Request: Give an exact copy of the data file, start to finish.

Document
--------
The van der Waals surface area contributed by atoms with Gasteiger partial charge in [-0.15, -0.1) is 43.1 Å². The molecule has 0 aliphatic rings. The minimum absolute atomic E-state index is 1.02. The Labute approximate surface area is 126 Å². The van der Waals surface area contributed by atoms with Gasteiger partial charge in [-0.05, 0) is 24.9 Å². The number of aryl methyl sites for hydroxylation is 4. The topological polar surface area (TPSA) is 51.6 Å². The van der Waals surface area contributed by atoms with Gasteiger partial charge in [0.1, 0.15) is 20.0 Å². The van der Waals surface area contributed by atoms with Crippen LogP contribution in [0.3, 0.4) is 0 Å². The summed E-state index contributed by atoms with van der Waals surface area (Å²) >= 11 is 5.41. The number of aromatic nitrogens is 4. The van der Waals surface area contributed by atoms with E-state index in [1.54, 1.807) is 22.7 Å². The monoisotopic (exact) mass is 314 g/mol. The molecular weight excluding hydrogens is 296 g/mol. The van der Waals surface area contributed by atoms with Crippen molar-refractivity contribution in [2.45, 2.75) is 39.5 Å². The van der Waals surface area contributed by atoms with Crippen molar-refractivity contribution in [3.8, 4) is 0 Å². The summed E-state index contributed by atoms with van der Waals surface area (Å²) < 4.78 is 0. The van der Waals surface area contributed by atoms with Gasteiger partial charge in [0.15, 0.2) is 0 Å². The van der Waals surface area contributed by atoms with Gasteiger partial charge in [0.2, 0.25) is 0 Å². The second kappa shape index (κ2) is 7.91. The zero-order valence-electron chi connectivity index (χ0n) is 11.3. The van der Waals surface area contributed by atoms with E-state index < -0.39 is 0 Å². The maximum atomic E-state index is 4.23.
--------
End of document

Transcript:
The van der Waals surface area contributed by atoms with Gasteiger partial charge in [-0.15, -0.1) is 43.1 Å². The molecule has 0 aliphatic rings. The minimum absolute atomic E-state index is 1.02. The Labute approximate surface area is 126 Å². The van der Waals surface area contributed by atoms with Gasteiger partial charge in [-0.05, 0) is 24.9 Å². The number of aryl methyl sites for hydroxylation is 4. The topological polar surface area (TPSA) is 51.6 Å². The van der Waals surface area contributed by atoms with Gasteiger partial charge in [0.1, 0.15) is 20.0 Å². The van der Waals surface area contributed by atoms with Crippen LogP contribution in [0.3, 0.4) is 0 Å². The summed E-state index contributed by atoms with van der Waals surface area (Å²) >= 11 is 5.41. The number of aromatic nitrogens is 4. The van der Waals surface area contributed by atoms with E-state index in [1.54, 1.807) is 22.7 Å². The monoisotopic (exact) mass is 314 g/mol. The molecular weight excluding hydrogens is 296 g/mol. The van der Waals surface area contributed by atoms with Crippen molar-refractivity contribution in [2.45, 2.75) is 39.5 Å². The van der Waals surface area contributed by atoms with Crippen molar-refractivity contribution in [3.8, 4) is 0 Å². The summed E-state index contributed by atoms with van der Waals surface area (Å²) < 4.78 is 0. The van der Waals surface area contributed by atoms with Gasteiger partial charge in [0.15, 0.2) is 0 Å². The van der Waals surface area contributed by atoms with Gasteiger partial charge in [0.2, 0.25) is 0 Å². The second kappa shape index (κ2) is 7.91. The zero-order valence-electron chi connectivity index (χ0n) is 11.3. The van der Waals surface area contributed by atoms with E-state index < -0.39 is 0 Å². The maximum atomic E-state index is 4.23.